Posted: August 7th, 2015

Project planning

Project planning

PRM301 Case 2
The biggest challenge facing the Manhattan Project was the production of weapons-grade uranium.  There are two types, or isotopes, of uranium, U-235 and U-238, which differ only in the number of neutrons in the nucleus.  The first isotope, which is only 0.72% of naturally occurring uranium, can sustain a fast fission chain reaction;  i.e., a nuclear explosion.  The second isotope cannot.
U-235 and U-238 are chemically identical;  a chemical compound made with U-235 is indistinguishable from one made with U-238.  The two isotopes have the same melting and boiling points. This similarity means that conventional refining methods cannot separate them.  Rather, they have to be separated atom by atom, taking advantage of the 1% difference in nuclear mass.  There are several techniques, but all require a massive amount of energy.  They are –
•    Electromagnetic separation
•    Centrifugal separation (In the news: Search the Web for “Iran nuclear program.”)
•    Gaseous diffusion
•    Thermal diffusion
The first planning challenge facing the Project was to determine the best way of purifying the uranium, which they solved in a unique, cost-is-no-object fashion.
Q1:  What did they do?
As the program continued, the advantages and disadvantages of the various techniques became clear.
Q2:  What were the advantages and disadvantages of each?  List and discuss.
Near the end of the program, some of the purification techniques were combined, and some were eliminated.
Q3:  Explain.
Obviously, the sort of brute-force approach applied to the Manhattan Project, by a rich nation involved in a total war, isn’t the sort of approach one would recommend to a private company developing (say) a new phone.   Just the same —
Q4:  What, if any, lessons are there for a company working on the cutting edge of science and technology?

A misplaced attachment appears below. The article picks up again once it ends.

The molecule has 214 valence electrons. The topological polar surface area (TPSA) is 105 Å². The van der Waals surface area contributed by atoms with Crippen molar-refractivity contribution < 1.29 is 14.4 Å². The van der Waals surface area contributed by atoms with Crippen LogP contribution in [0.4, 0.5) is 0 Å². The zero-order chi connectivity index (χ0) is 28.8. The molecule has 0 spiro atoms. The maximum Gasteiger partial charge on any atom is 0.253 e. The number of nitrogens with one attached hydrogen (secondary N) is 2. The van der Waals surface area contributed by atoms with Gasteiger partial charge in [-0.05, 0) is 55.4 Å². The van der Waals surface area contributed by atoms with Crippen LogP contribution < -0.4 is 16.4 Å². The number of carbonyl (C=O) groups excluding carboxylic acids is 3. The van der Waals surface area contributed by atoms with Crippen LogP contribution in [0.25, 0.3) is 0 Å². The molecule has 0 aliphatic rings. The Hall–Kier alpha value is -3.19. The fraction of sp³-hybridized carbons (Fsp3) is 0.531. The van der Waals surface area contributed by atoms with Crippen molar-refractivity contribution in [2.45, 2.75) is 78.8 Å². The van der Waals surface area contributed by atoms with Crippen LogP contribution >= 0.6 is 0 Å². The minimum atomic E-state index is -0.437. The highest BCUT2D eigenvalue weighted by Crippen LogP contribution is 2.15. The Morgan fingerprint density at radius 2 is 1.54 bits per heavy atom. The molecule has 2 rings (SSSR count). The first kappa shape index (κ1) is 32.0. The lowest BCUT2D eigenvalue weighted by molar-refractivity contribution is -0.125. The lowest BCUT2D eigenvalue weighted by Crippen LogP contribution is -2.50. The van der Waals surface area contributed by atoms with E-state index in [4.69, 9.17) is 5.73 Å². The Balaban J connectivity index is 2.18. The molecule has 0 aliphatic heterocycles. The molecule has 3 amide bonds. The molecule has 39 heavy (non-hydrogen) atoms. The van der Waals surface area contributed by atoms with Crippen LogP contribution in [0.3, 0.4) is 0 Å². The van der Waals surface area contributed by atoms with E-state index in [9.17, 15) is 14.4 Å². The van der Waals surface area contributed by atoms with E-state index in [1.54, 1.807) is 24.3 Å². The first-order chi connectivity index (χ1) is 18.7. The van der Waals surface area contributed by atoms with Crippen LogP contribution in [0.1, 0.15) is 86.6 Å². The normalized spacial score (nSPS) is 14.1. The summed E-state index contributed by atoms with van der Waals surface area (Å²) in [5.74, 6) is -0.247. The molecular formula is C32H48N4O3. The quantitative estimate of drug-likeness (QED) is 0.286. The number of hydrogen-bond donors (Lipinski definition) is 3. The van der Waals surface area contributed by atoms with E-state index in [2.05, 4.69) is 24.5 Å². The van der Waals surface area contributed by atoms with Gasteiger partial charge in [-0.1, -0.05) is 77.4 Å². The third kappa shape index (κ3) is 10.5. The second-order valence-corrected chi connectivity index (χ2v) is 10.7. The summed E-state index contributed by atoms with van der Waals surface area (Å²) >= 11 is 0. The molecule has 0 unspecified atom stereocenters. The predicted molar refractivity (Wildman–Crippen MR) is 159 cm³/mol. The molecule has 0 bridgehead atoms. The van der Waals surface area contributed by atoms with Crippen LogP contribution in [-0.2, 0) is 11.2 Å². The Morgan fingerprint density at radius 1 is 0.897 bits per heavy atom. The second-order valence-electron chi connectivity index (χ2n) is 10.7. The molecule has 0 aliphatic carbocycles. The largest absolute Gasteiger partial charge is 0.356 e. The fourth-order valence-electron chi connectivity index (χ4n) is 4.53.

Assignment Expectations
•    Integrate your answers to the above questions into a well-constructed essay.   Feel free to use tables and bulleted lists, if appropriate.
•    The readings do not provide specific answers to every question.  You will need to “fill in the gaps,” using your understanding of the Project’s history, plus the Background Information.
•    Style and format must comply with the Writing Style Guide.  ( TUI Guide, n.d.)
•    This is not an English course;  however, errors in spelling, grammar and style will be penalized.
•    Provide citations and references.  Use of APA style (Writing Guide) is encouraged, but not required.
The following sources provide a good starting point, but should not be regarded as “the final word.”  You are encouraged to search the WWW for other relevant material.  The ability to independently locate, evaluate, and utilize information is one of the skills being taught.
You should not use the “retrieved on” dates shown below.  Rather, you should supply the dates that you yourself viewed the sources.
Required Sources
AJ (2015).  The Manhattan Project: Making the atomic bomb. (Index page.  See the entire site.) Retrieved August 10, 2009 from
NY Guide (2002b). Management’s Guide to Project Success. (Planning:  Sec. 3.3) Retrieved from the New York State Chief Information Officer/Office for Technology’s Enterprise Program Management Office, June 6, 2009.
Wideman, M. (2015b). Project management case study:  The Custom Woodworking Company – Woody 2000 project.  Retrieved on 7 Feb 2015 from
Additional Sources
Haughey, Duncan. (2009). Project Planning A Step by Step Guide. Retrieved August 10, 2009 from
Jutte, B.  (2015).  10 Golden Rules of project risk management.  Retrieved on 7 Feb 2015 from
Krichbaum, B. Selecting project managers: Project management as it ought to be.  Retrieved on 7 Feb 2015 from
RoC (2008b). Public Procurement Best Practices Guide, (Planning:  Chap. 7.1 – 7.4) Treasury of the Procurement Directorate of the Treasury of the Republic of Cyprus (Chapter 7). Retrieved August 10, 2009 from
SBI (2014b). Mastering project management (Project planning).  Retrieved on 9 Feb 2015 from
TeamFME (2013b). Project Management Principles (Planning:  pgs. 33-36). Retrieved August 10, 2009 from

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